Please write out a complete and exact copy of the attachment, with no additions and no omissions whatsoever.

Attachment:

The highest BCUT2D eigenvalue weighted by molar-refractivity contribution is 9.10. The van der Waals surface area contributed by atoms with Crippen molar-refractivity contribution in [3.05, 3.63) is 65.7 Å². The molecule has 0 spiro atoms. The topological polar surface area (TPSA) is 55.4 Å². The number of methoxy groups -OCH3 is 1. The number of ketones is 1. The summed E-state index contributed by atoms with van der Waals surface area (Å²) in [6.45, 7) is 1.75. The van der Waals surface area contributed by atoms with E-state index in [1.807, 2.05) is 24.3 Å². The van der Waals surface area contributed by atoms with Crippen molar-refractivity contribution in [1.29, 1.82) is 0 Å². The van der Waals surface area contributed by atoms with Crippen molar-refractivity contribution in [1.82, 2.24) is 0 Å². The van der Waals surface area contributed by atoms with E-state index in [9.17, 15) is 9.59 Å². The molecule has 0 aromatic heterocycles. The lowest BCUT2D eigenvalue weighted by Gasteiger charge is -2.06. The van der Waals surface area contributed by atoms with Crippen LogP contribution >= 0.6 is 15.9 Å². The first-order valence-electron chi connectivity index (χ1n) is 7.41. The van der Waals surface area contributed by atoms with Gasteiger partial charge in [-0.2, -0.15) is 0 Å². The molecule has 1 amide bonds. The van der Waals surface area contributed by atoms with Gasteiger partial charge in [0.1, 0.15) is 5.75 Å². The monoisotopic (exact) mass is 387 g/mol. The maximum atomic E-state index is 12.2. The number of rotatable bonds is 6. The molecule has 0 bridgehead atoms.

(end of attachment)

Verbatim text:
The highest BCUT2D eigenvalue weighted by molar-refractivity contribution is 9.10. The van der Waals surface area contributed by atoms with Crippen molar-refractivity contribution in [3.05, 3.63) is 65.7 Å². The molecule has 0 spiro atoms. The topological polar surface area (TPSA) is 55.4 Å². The number of methoxy groups -OCH3 is 1. The number of ketones is 1. The summed E-state index contributed by atoms with van der Waals surface area (Å²) in [6.45, 7) is 1.75. The van der Waals surface area contributed by atoms with E-state index in [1.807, 2.05) is 24.3 Å². The van der Waals surface area contributed by atoms with Crippen molar-refractivity contribution in [1.29, 1.82) is 0 Å². The van der Waals surface area contributed by atoms with Crippen molar-refractivity contribution in [1.82, 2.24) is 0 Å². The van der Waals surface area contributed by atoms with E-state index in [9.17, 15) is 9.59 Å². The molecule has 0 aromatic heterocycles. The lowest BCUT2D eigenvalue weighted by Gasteiger charge is -2.06. The van der Waals surface area contributed by atoms with Crippen LogP contribution >= 0.6 is 15.9 Å². The first-order valence-electron chi connectivity index (χ1n) is 7.41. The van der Waals surface area contributed by atoms with Gasteiger partial charge in [-0.2, -0.15) is 0 Å². The molecule has 1 amide bonds. The van der Waals surface area contributed by atoms with Gasteiger partial charge in [0.1, 0.15) is 5.75 Å². The monoisotopic (exact) mass is 387 g/mol. The maximum atomic E-state index is 12.2. The number of rotatable bonds is 6. The molecule has 0 bridgehead atoms.